A few days afterward, I finally finished reading a manga series which I had first sampled over fifteen years ago: Barefoot Gen. My first experience with Gen came with a copy of Volume 2, picked up cheaply at a certain bookstore in Philadelphia. Some years later, I picked up a used copy of Volume 3, but I didn’t buy any more of the series until last year, when I picked up the first and fourth volumes. Around then was when I learned that my older volumes were heavily abridged, and that the current edition, published by Last Gasp, is complete and uncut. Therefore, I repurchased volumes 2 and 3, and, later on, the last six books as well.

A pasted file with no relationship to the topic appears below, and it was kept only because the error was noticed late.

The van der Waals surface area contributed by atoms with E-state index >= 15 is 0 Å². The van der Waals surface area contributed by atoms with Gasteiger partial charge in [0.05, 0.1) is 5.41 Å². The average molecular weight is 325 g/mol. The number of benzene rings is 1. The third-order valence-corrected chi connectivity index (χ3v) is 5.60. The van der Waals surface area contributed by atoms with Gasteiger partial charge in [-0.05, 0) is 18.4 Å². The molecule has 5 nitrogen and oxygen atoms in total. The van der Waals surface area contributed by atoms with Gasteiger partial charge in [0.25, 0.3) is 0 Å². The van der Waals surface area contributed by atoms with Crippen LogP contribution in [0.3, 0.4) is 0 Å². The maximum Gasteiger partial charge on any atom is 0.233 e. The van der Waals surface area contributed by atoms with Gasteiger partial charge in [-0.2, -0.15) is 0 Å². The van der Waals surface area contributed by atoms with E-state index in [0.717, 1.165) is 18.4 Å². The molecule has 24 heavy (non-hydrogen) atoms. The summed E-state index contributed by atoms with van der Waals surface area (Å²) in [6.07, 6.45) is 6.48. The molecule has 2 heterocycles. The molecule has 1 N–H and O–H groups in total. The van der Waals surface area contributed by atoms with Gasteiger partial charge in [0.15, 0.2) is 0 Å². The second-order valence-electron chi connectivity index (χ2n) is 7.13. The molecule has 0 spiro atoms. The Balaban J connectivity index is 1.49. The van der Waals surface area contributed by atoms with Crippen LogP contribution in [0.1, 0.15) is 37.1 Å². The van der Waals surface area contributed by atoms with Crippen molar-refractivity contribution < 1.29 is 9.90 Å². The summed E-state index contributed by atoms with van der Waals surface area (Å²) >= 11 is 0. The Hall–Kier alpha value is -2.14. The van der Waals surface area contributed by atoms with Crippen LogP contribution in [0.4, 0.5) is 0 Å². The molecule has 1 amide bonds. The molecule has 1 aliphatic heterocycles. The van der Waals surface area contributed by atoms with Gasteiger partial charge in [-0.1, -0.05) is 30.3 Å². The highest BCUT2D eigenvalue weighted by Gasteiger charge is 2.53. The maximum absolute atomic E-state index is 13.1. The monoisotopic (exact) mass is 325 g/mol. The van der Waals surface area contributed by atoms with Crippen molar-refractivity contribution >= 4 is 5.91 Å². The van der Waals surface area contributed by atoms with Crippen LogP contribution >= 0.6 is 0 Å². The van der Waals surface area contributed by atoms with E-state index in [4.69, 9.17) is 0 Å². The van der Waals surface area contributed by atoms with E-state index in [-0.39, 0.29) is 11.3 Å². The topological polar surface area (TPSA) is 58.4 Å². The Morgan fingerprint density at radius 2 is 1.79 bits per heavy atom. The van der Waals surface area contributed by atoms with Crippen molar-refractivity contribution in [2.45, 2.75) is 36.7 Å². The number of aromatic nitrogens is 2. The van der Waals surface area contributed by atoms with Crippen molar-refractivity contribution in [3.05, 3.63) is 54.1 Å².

A semi-autobiographical tale inspired by mangaka Keiji Nakazawa’s childhood, Barefoot Gen tells the story of Gen Nakaoka, an elementary school-aged boy who survives the atomic bombing of his hometown, Hiroshima. By the end of the first volume, the bomb has dropped, and the story truly begins. Subsequent volumes find Gen making new friends, being discriminated against, and raging at not just the Americans who dropped the bomb and occupied Japan, but the Japanese Emperor and politicians who were so eager to wage war in the first place. It is, as noted in the always excellent ANN column House of 1000 Manga (spoilers in link), an angry manga, and sometimes, especially toward the end, Gen’s anger gets to be a little too much. The last few volumes are rather tedious at times, even as it explores the Japanese side of things during the Korean War; as a sign of the plot wearing thin, the final tragedy that befalls Gen and his group is one which, startlingly, doesn’t have much of a direct tie to the atomic bomb. Gen is also a violent manga; atomic bomb aside, it hews to the shonen manga tropes of its time, with lots of hitting and fighting, often between adults and children. Despite its pacifist message, seeing Gen so eager to physically fight people who dismiss his anti-war views is more than a bit disarming. Also, without giving anything away, in one of the later volumes Gen does something in the name of his personal philosophy that is so lacking of empathy and maturity it’s astounding. It’s an important manga, probably the best I’ve ever read about Japan during that era, but it’s also rather dated, and at least one of the included forewards was undesirably diversionary from the manga’s basic premise. It might’ve helped if the manga was broken up into chapters, as they were originally serialized, but instead, the manga flows together as one long story, broken up only by its separation into ten books. I recommend the first few volumes, but if you don’t want to stick with it after that, I really couldn’t blame you.